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The U.S. Navy's first woman four-star admiral, 54, has a favorite saying: "The best ambassador is a warship." Behind the tough talk, Michelle Howard reveals how she felt about breaking barriers in the military, what being a role model means to her and why she became a Trekkie.
Q: Your father retired from the Air Force as a master sergeant. How did he react when you told him you were going into the Navy?
A: He definitely would have preferred I had gone into the Air Force. He didn't get over it until I graduated.
Q: What was it like to be a woman and African American at the U.S. Naval Academy in the late 1970s?
A: I don't know that those are divisible things or attributes. I was in the third class of women, so there were all the frictional points that come with change, both in the country and at the service academies. There were folks who didn't want us there and behaved that way.
Q: Are there any doors that women still need to break through in the military?
A: When the combat exclusion laws that focused on combat aviation and combatant ships were repealed in the early 1990s, the majority of what women did in our service opened up. But still closed are Special Forces. The last big barrier for the Navy was submarines, which opened up three years ago. Honestly, if someone had asked me as late as 2007 if I would still be around when submarines opened up, I would have said no.
Q: You were involved in the rescue of Capt. Richard Phillips, whose cargo ship was taken hostage by Somali pirates in 2009. And Tom Hanks starred in the movie.
A: Oh yes, and we even got tickets for the movie premiere. My husband goes, "Oh, look, free popcorn!"
Q: Tell me about your role in that mission.
A: I was embarked on the USS Boxer in the Gulf of Aden when Capt. Phillips was captured. I had been on the job a few days. As the task force commander, my role was to work through the mission development, synchronize all of these assets and information, and help come up with and develop a plan to rescue him.
Q: What was it like to have that type of assignment? I guess you just had to draw on all of your experience.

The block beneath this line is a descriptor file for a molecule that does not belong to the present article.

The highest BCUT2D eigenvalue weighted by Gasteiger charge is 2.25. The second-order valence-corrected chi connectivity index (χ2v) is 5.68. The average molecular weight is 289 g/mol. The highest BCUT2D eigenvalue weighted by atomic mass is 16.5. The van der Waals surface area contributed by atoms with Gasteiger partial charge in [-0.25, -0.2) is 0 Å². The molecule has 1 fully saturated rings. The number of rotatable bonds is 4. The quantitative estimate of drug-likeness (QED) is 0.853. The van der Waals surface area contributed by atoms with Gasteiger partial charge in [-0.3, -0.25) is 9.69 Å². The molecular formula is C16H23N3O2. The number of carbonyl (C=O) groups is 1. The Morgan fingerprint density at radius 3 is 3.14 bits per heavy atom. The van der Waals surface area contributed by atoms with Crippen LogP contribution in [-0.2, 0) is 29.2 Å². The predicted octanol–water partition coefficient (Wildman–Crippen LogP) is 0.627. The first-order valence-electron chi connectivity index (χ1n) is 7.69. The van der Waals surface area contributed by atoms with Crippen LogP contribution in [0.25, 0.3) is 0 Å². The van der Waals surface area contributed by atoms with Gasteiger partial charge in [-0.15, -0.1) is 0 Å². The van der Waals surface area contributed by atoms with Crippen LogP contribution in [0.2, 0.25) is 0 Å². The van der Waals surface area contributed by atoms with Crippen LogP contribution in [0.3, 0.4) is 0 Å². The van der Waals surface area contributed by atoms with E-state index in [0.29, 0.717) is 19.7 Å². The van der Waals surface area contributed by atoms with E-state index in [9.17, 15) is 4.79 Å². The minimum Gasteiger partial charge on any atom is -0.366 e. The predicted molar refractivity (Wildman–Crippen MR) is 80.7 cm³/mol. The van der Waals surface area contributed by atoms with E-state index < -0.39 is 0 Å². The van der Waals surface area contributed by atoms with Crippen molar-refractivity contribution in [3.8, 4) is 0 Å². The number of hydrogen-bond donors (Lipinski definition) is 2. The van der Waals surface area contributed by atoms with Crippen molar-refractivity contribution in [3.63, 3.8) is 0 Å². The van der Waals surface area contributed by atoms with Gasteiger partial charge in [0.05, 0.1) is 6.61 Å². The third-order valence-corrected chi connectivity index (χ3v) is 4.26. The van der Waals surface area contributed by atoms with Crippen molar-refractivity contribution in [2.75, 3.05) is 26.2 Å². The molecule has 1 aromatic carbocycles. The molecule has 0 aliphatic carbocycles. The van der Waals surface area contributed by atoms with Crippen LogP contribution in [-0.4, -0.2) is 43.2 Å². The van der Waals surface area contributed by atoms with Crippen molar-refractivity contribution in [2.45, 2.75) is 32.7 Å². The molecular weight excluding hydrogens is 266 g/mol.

A: No, I started preparing for the job before I got out there. You don't wait until the day you show up to figure out how to do the job. I read everything I could [on piracy] and started talking to people. I spent a lot of time asking questions. I probably was as knowledgeable on piracy as anybody could be.
Q: What sacrifices did you have to make to get to where you are today?
A: In the end, for military people, it's the family that makes a lot of the sacrifices. They are intrinsic to military members' being successful.
Q: You've become a role model for many, especially women. Are you comfortable with that?
A: By the time I was lieutenant commander, I knew that that's the way it was going to be. Whether or not I was comfortable with it was not something I worried about.
Q: Whom do you admire and why?
A: My husband [retired Marine Wayne Cowles], for his persistence; and he's well-grounded. And then my mother [Phillipa] because she's where I get my warrior spirit. She's definitely a "live free or die" kind of personality.
Q: What women in history stand out for you?
A: Harriet Tubman. And Grace Hopper, a Navy rear admiral. We have a ship named after her. This is a woman who is probably the best-known computer scientist before we had the term "computer scientist."
Q: You have a very high-powered job. What do you do to have some fun?
A: I like to trout-fish. It's up there with walking and hiking. I also like reading history and murder mysteries. Maybe I like murder mysteries because in almost all of them, justice comes out in the end.
Q: I understand that you're a 'Star Trek' fan.
A: I am. Lt. Uhura, the communications officer, is a big favorite of mine. It was one of the shows my mother would let us stay up late and watch. There was nobody on television doing what Uhura did who looked like Uhura. And Uhura was a member of a team. She was Bluetoothing it before there was Bluetooth!
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